When it comes to custom homes, most will agree that no detail is too small. From the mailbox to the bathroom faucet, each detail has been mulled over in thought and debate, and put in its place with exhaustive reasoning. Many times, interior doors can be an afterthought, but for anyone in the process of creating a custom home, the word afterthought isn’t in their vocabulary.
Interior door trends vary by region. Similar to other trends, interior door design trends begin on the coasts and slowly meet somewhere in the middle. "There is certainly a regional preference for species and style," says Shane Meisel, marketing manager for Stile and Rail Doors, Jeld-Wen Windows and Doors. "Homeowners are turning their homes into destinations — where they’d prefer to be — turning homes into sanctuaries."
On the East Coast, traditional styles drive the trends. Four or six raised panels and raised molding doors present a traditional appearance. "It is a very embellished and classic design," says Peggie Bolan, director of marketing, CMI. "Traditional designs are very formal and decorative."
In contrast to the East, trends on the West Coast feature a range of designs from Tuscan, Southwestern, contemporary and transitional. "These styles are completely opposite from traditional designs," Bolan says. "It features two panels with clean and unembellished designs."
"Transitional styles are found in places with a large number of people from different parts of the country. This creates a mix of style preferences, and therefore more transitional design options," says Ken Koenig, senior director of sales and marketing, Trinity Glass. "California is a great example of this."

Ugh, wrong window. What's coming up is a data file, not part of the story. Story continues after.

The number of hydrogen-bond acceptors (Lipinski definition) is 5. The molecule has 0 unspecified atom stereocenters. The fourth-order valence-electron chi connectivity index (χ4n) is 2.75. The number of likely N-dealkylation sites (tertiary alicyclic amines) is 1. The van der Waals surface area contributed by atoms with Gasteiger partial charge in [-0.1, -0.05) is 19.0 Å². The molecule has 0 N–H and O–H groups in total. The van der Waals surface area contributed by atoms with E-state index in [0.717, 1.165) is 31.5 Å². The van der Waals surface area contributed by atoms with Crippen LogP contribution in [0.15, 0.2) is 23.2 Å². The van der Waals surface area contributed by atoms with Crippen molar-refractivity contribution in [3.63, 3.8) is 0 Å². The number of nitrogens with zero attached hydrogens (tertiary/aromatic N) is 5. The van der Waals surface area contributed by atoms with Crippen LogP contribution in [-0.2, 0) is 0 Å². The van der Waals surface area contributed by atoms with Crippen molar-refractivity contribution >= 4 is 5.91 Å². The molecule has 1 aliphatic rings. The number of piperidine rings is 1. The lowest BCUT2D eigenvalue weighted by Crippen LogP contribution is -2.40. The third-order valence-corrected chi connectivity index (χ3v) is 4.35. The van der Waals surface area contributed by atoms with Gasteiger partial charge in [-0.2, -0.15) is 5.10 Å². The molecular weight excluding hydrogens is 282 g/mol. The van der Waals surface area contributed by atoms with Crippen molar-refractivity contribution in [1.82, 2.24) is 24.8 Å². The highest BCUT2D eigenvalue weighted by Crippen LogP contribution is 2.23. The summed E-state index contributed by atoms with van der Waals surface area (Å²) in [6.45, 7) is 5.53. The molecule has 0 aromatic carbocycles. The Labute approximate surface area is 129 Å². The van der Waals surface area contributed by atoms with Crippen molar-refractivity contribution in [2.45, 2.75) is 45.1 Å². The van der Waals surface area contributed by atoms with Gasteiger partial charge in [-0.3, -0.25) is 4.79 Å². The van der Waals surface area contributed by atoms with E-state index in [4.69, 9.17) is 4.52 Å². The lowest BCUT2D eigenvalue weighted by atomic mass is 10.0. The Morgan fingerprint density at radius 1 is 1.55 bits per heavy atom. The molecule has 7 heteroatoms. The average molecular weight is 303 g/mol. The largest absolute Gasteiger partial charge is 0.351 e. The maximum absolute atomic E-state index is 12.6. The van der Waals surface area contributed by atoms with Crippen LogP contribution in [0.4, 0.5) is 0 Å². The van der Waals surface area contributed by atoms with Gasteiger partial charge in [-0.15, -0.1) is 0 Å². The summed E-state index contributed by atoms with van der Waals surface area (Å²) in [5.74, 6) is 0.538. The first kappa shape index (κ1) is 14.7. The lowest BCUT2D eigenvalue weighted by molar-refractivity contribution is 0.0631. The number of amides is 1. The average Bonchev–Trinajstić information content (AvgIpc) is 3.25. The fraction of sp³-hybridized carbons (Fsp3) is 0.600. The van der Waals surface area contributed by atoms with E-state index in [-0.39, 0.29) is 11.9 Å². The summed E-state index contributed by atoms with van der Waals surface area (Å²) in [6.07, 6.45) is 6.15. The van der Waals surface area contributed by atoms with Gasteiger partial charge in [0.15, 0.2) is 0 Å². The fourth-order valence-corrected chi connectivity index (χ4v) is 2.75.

In some situations, chosen materials can accent the style that is used. For example, Tuscan and Southwestern doors usually are made with knotty species such as knotty alder or pine to enhance the style. This is because of the colors and the knots that these species offer.
The increasing importation of knotty alder makes it more accessible for use in homes with rustic styles. "Knotty alder used to be found only in high-end homes but now it’s becoming a commodity," adds Chuck Tamblyn, vice president of marketing for TruStile Doors.
However, the growing popularity of knotty alder hasn’t knocked other wood species out of the market. Other species holding their own include walnut and cherry throughout the country, and oak found in the East and Midwest but not in the West. "Oak is used in more traditional styles, and is not found in the West," says Doris Bernath, marketing manager, Phoenix Door Manufacturing.
The introduction of medium-density fiberboard offers a paint-grade door that is solid and eliminates a large amount of sound. These doors are either painted by the manufacturer or on the jobsite. "MDF is very popular in the Midwest and the East," says Darrell Diederich, general manager of Kolbe Galleries, Kolbe Windows and Doors.
MDF doesn’t have a raised-wood grain, making it exceptional for painting. "MDF has become the preferred material for doors that are painted," Tamblyn says. "It’s very stable, solid, dense and environmentally friendly since it is made from recycled materials."
When it comes to hardware styles, preferences vary depending on the style of the door. "There is different hardware on colonial doors than there is on Tuscan doors," Tamblyn adds. Darker finishes such as oil-rubbed bronze usually are used in Tuscan-styled doors, whereas polished chrome will be seen on contemporary doors.